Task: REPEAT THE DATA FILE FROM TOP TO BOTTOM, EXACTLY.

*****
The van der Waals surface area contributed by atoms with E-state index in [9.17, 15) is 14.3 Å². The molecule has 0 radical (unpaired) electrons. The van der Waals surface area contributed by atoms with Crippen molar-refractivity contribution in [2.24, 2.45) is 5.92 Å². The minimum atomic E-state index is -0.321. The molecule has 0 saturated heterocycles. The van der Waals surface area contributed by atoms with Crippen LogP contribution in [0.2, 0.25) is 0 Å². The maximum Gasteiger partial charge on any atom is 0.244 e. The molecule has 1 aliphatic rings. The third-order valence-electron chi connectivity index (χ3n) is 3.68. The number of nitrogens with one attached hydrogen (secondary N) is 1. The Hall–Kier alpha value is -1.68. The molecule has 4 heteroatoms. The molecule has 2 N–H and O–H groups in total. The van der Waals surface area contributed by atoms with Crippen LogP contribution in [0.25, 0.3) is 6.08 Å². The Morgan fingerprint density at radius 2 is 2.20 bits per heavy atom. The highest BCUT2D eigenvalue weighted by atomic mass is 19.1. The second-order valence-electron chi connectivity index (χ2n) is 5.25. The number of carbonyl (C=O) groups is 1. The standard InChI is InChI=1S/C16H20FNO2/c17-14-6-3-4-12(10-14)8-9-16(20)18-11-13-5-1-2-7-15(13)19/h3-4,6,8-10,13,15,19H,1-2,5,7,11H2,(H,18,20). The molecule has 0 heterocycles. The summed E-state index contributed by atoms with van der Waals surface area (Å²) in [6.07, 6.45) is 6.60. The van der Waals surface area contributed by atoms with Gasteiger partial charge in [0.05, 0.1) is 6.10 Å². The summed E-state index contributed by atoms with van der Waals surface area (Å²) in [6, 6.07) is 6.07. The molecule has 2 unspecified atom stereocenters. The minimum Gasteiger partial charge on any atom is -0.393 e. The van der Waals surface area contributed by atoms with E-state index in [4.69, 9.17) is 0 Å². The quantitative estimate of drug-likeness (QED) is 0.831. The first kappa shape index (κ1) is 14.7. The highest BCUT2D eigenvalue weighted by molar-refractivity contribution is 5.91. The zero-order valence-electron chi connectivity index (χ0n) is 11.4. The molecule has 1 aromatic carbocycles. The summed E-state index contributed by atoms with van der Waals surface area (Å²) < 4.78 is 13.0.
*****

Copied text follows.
The van der Waals surface area contributed by atoms with E-state index in [9.17, 15) is 14.3 Å². The molecule has 0 radical (unpaired) electrons. The van der Waals surface area contributed by atoms with Crippen molar-refractivity contribution in [2.24, 2.45) is 5.92 Å². The minimum atomic E-state index is -0.321. The molecule has 0 saturated heterocycles. The van der Waals surface area contributed by atoms with Crippen LogP contribution in [0.2, 0.25) is 0 Å². The maximum Gasteiger partial charge on any atom is 0.244 e. The molecule has 1 aliphatic rings. The third-order valence-electron chi connectivity index (χ3n) is 3.68. The number of nitrogens with one attached hydrogen (secondary N) is 1. The Hall–Kier alpha value is -1.68. The molecule has 4 heteroatoms. The molecule has 2 N–H and O–H groups in total. The van der Waals surface area contributed by atoms with Crippen LogP contribution in [0.25, 0.3) is 6.08 Å². The Morgan fingerprint density at radius 2 is 2.20 bits per heavy atom. The highest BCUT2D eigenvalue weighted by atomic mass is 19.1. The second-order valence-electron chi connectivity index (χ2n) is 5.25. The number of carbonyl (C=O) groups is 1. The standard InChI is InChI=1S/C16H20FNO2/c17-14-6-3-4-12(10-14)8-9-16(20)18-11-13-5-1-2-7-15(13)19/h3-4,6,8-10,13,15,19H,1-2,5,7,11H2,(H,18,20). The molecule has 0 heterocycles. The summed E-state index contributed by atoms with van der Waals surface area (Å²) in [6.07, 6.45) is 6.60. The van der Waals surface area contributed by atoms with Gasteiger partial charge in [0.05, 0.1) is 6.10 Å². The summed E-state index contributed by atoms with van der Waals surface area (Å²) in [6, 6.07) is 6.07. The molecule has 2 unspecified atom stereocenters. The minimum Gasteiger partial charge on any atom is -0.393 e. The van der Waals surface area contributed by atoms with E-state index in [4.69, 9.17) is 0 Å². The quantitative estimate of drug-likeness (QED) is 0.831. The first kappa shape index (κ1) is 14.7. The highest BCUT2D eigenvalue weighted by molar-refractivity contribution is 5.91. The zero-order valence-electron chi connectivity index (χ0n) is 11.4. The molecule has 1 aromatic carbocycles. The summed E-state index contributed by atoms with van der Waals surface area (Å²) < 4.78 is 13.0.